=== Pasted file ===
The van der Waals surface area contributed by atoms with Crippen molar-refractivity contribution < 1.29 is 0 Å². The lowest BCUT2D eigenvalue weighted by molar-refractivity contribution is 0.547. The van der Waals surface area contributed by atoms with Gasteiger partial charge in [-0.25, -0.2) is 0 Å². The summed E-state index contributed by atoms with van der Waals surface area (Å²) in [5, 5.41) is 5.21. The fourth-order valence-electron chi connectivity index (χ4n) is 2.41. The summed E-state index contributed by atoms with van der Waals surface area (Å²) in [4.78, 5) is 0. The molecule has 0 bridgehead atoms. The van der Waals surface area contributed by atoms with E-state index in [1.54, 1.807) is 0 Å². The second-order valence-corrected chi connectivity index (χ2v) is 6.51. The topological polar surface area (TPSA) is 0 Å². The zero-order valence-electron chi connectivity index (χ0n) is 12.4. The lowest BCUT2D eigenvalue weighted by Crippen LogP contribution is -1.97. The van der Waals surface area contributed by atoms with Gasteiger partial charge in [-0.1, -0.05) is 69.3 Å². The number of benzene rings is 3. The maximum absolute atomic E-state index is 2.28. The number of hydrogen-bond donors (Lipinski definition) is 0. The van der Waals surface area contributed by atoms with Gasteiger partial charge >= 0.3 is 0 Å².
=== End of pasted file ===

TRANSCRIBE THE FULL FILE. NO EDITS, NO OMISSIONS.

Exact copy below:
The van der Waals surface area contributed by atoms with Crippen molar-refractivity contribution < 1.29 is 0 Å². The lowest BCUT2D eigenvalue weighted by molar-refractivity contribution is 0.547. The van der Waals surface area contributed by atoms with Gasteiger partial charge in [-0.25, -0.2) is 0 Å². The summed E-state index contributed by atoms with van der Waals surface area (Å²) in [5, 5.41) is 5.21. The fourth-order valence-electron chi connectivity index (χ4n) is 2.41. The summed E-state index contributed by atoms with van der Waals surface area (Å²) in [4.78, 5) is 0. The molecule has 0 bridgehead atoms. The van der Waals surface area contributed by atoms with E-state index in [1.54, 1.807) is 0 Å². The second-order valence-corrected chi connectivity index (χ2v) is 6.51. The topological polar surface area (TPSA) is 0 Å². The zero-order valence-electron chi connectivity index (χ0n) is 12.4. The lowest BCUT2D eigenvalue weighted by Crippen LogP contribution is -1.97. The van der Waals surface area contributed by atoms with Gasteiger partial charge in [-0.1, -0.05) is 69.3 Å². The number of benzene rings is 3. The maximum absolute atomic E-state index is 2.28. The number of hydrogen-bond donors (Lipinski definition) is 0. The van der Waals surface area contributed by atoms with Gasteiger partial charge >= 0.3 is 0 Å².